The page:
By Q. David Bowers – Co-founder, Stack’s Bowers …… regarding the upcoming paper money sale of the Joel R. Anderson Collection Part II.
Part II of the Joel R. Anderson Collection of large size paper money is in the immediate offing ( Tonight, August 16, 2018 at 6PM). And, what a sale it will be! Rarity is the rule, not the exception, and high quality is the rule as well. In metaphor it is like a gathering of eagles.
Nowhere in Part II is this better illustrated than by the offering of multiple examples of Silver Certificates of Deposit of the series of 1878 and 1880. As a class these notes are so rare that most collectors and even dealers have never held a single example in their hands. Here is our paper money description of Lot 2041:
Important 1880 $1,000 “Black Back” Silver Certificate of Deposit One of Two Privately Held Examples Friedberg 346d (Whitman-4567). 1880 $1,000 Silver Certificate of Deposit. PCGS Currency Very Fine 25.
A notable highlight from the remarkable Joel R. Anderson Collection, this 1880 $1,000 Silver Certificate is one of just two examples of the type residing in private hands. The printed design elements are boldly presented and strong color remains in the brown and blue overprints. The paper remains bright and creamy white, and displays moderate circulation appropriate for the grade. The grading service mentions minor edge repairs on the back of the holder which are limited in scope.
As the highest denomination of the separate class of Silver Certificates of Deposit, the presently-offered note is a true American treasure.
This rarely seen type features the portrait of William Marcy at left. Marcy, a Massachusetts native, served as a U.S. senator, governor of New York, U.S. Secretary of War and U.S. Secretary of State. As Secretary of State he negotiated the Gadsden Purchase securing southern portions of present-day Arizona and New Mexico for the United States. As on the previous $500, a large brown Treasury Seal is found at top center with a brown denomination counter below. This variety displays the printed signatures of Bruce and Wyman stacked to the bottom right of center. A large counter with 1000 overlapping Roman numeral M is at right. The black printed back design is executed in intricate detail with Roman figures and symbols appearing within the letters of CERTIFICATE at center.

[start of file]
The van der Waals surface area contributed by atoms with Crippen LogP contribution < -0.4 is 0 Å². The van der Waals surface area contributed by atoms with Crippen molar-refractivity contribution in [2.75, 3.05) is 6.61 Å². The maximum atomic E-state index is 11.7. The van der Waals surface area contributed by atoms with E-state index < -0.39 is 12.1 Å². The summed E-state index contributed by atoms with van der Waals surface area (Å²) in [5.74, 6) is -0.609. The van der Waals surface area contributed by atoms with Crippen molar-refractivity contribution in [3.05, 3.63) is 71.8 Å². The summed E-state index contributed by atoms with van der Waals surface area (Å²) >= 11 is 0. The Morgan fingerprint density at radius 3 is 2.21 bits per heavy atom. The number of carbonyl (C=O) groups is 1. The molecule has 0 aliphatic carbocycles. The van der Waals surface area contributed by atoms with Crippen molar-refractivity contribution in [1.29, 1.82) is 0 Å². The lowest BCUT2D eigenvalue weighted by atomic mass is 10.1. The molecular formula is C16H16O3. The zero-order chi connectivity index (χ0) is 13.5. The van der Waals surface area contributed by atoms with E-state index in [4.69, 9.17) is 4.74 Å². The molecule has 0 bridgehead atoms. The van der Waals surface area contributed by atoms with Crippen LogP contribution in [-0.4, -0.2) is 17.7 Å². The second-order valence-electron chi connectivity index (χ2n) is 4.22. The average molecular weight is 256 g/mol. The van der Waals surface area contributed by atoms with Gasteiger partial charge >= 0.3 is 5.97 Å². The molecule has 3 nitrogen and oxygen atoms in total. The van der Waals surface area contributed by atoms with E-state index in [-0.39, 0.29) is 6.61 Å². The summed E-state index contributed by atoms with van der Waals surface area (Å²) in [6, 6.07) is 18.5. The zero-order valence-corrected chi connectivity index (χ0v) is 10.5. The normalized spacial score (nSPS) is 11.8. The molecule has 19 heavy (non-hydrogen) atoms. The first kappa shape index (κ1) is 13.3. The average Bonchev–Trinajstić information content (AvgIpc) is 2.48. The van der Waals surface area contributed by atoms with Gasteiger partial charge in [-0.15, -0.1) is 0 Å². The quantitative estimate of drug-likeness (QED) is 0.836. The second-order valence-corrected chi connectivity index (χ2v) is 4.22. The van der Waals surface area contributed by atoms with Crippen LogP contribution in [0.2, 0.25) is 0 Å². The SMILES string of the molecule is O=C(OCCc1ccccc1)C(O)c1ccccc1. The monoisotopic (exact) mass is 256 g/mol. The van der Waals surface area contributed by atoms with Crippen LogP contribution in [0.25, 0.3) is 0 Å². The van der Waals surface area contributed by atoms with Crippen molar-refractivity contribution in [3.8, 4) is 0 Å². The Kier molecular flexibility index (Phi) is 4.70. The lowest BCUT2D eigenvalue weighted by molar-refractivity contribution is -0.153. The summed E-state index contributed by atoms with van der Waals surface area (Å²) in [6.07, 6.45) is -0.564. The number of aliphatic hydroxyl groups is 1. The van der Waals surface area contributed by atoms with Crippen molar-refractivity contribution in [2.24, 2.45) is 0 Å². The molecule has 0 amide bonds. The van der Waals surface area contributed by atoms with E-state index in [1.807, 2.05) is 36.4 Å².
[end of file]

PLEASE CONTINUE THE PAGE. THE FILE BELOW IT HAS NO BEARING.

Of the 8,000 Bruce-Wyman 1880 $1,000s printed, just five are known to survive. Three of these notes are held in institutional collections, one at the Smithsonian and the other two at the Federal Reserve Banks of Chicago and San Francisco. No Bruce-Gilfillan signed notes are known to survive. The only other privately held example of this type is the Amon Carter specimen, recorded as Very Fine. That note has never been publicly offered. The great numismatic museum cabinets of America – the National Numismatic Collection at the Smithsonian Institution, the American Numismatic Society, and the American Numismatic Association – do not have one, while each of these institutions has, for example, an 1804 silver dollar, “the King of American Coins”. What a great addition this note would be if a donor steps forward.
Due to the rarity of the $500 and $1000 denominations of this series, only two 1880 “Black Back” Silver Certificate type sets are possible to assemble. The present note last realized $667,000 when it was auctioned in October of 2005. This is an incredible rarity and an opportunity any serious collector of large size federal paper money should not let pass by.
PCGS Population: 1, none finer.
From Limbert, Kemm & Kolke Illustrations; James M. Wade; James W. Thompson; Hickman & Oakes’ sale of June 1985, lot 1189; Lyn Knight’s sale of December 1998, lot 199; Lyn Knight’s sale of October 2005, lot 2.
Although regular Silver Certificates are widely known and were issued in denominations of $1 upward, Silver Certificates of Deposit are, as noted, great rarities. They were authorized by the Bland-Allison Act of February 28, 1878, that also provided for the series we know as Morgan silver dollars today. The Silver Certificates of Deposits were made only in high denominations and were intended for bank-to-bank transfers and other transactions that might have involved bagged coins (56 pounds per 1,000 coins). They were successful in their time. They never did pass hand-to-hand in general circulation. Most were redeemed by the Treasury Department and destroyed. The Joel R. Anderson Collection affords the opportunity for an advanced collector or museum to acquire at least one example to illustrate this ultra-rare type.
I will be at the World’s Fair of Money in Philadelphia and at the auction of the Joel R. Anderson Collection. Anytime during the convention you might like to discuss with me the collection (with more parts coming up!) I would be delighted to do so.
All good wishes,
Q. David Bowers